For aerial work using helicopters, there are, according to Dosoudil et al. [28], two basic methods of transporting loads: transport in the helicopter’s fuselage compartment (used for transporting people and smaller loads, where the loading and unloading points must allow the helicopter to land) and transport via the helicopter’s undercarriage (used when it is not possible to land the helicopter at the loading and unloading points). However, the primary reason for the use of helicopters in the construction industry is the existence of the latter option, which is used in practice in the implementation of most construction processes by this technology.
The Mi-8 helicopter, frequently used in Slovakia, has a maximum load weight of 4000 kg in the fuselage and 3000 kg in the undercarriage, with external suspension lengths of 5–50 m. The length of the suspension is determined by the helicopter crew, mainly according to the height of surrounding obstacles and the longitudinal slope of the terrain. The material is transported according to its type and quantity on pallets, in containers, in bundles, or individually [28]. According to these authors, helicopter transport flights consist of three basic phases: (1) suspension of the load and departure of the helicopter with the load as the airspeed increasing to cruising speed, (2) movement of the helicopter at cruising speed along the transport route (the speed cannot be influenced because it is given for the specific type of helicopter), and (3) slowing the helicopter to zero speed and emptying/disconnecting the load.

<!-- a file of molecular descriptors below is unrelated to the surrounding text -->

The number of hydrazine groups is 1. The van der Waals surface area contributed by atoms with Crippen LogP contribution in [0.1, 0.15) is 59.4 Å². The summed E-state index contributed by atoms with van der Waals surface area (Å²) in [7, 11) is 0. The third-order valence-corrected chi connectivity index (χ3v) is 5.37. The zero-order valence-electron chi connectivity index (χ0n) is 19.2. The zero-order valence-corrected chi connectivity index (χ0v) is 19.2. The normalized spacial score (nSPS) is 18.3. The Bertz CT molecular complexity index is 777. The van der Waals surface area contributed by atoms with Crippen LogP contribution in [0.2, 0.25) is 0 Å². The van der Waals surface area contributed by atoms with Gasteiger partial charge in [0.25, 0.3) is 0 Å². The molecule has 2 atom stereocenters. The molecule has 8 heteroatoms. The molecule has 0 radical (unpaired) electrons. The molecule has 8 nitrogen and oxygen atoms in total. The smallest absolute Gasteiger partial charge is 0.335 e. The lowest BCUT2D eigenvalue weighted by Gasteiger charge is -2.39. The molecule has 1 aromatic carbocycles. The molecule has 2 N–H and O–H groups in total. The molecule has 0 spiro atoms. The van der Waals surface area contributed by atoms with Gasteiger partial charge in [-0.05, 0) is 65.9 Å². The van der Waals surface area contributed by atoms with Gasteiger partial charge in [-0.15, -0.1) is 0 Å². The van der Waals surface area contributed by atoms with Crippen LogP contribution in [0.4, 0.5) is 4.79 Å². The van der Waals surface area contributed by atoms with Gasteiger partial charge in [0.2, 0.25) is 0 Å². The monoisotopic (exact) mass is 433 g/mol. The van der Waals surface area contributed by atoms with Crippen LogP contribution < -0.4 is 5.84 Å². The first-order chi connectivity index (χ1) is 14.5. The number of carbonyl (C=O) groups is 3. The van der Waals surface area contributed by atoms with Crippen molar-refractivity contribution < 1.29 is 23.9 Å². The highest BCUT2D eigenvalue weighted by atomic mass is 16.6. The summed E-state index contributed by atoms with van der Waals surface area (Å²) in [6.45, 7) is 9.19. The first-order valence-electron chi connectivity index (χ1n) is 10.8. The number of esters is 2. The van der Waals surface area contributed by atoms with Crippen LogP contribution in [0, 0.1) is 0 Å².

From the above, it is clear that the duration of one flight cycle can be influenced in the first and third phases (guiding the load into the unloading area and disconnecting and suspending the load). Before the actual implementation of aerial work, it is necessary to find a suitable type of helicopter because the only influence that technologically limits the use of helicopters is its carrying capacity. This is different for each type and is determined by the power of the propulsion units and other technical parameters of the helicopter. With lifting capacity acting as a limiting factor, the maximum weight of an individual load is sometimes critical in determining the appropriate type of helicopter [28]. However, helicopters can practically be used for construction work only, provided that the weights of the transported structures do not exceed the permissible weight of the load for the given altitude of the installation site and the atmospheric conditions of the environment. Weather conditions significantly affect the parameters of a helicopter, especially the most technologically important value, i.e., the lifting weight (lifting capacity).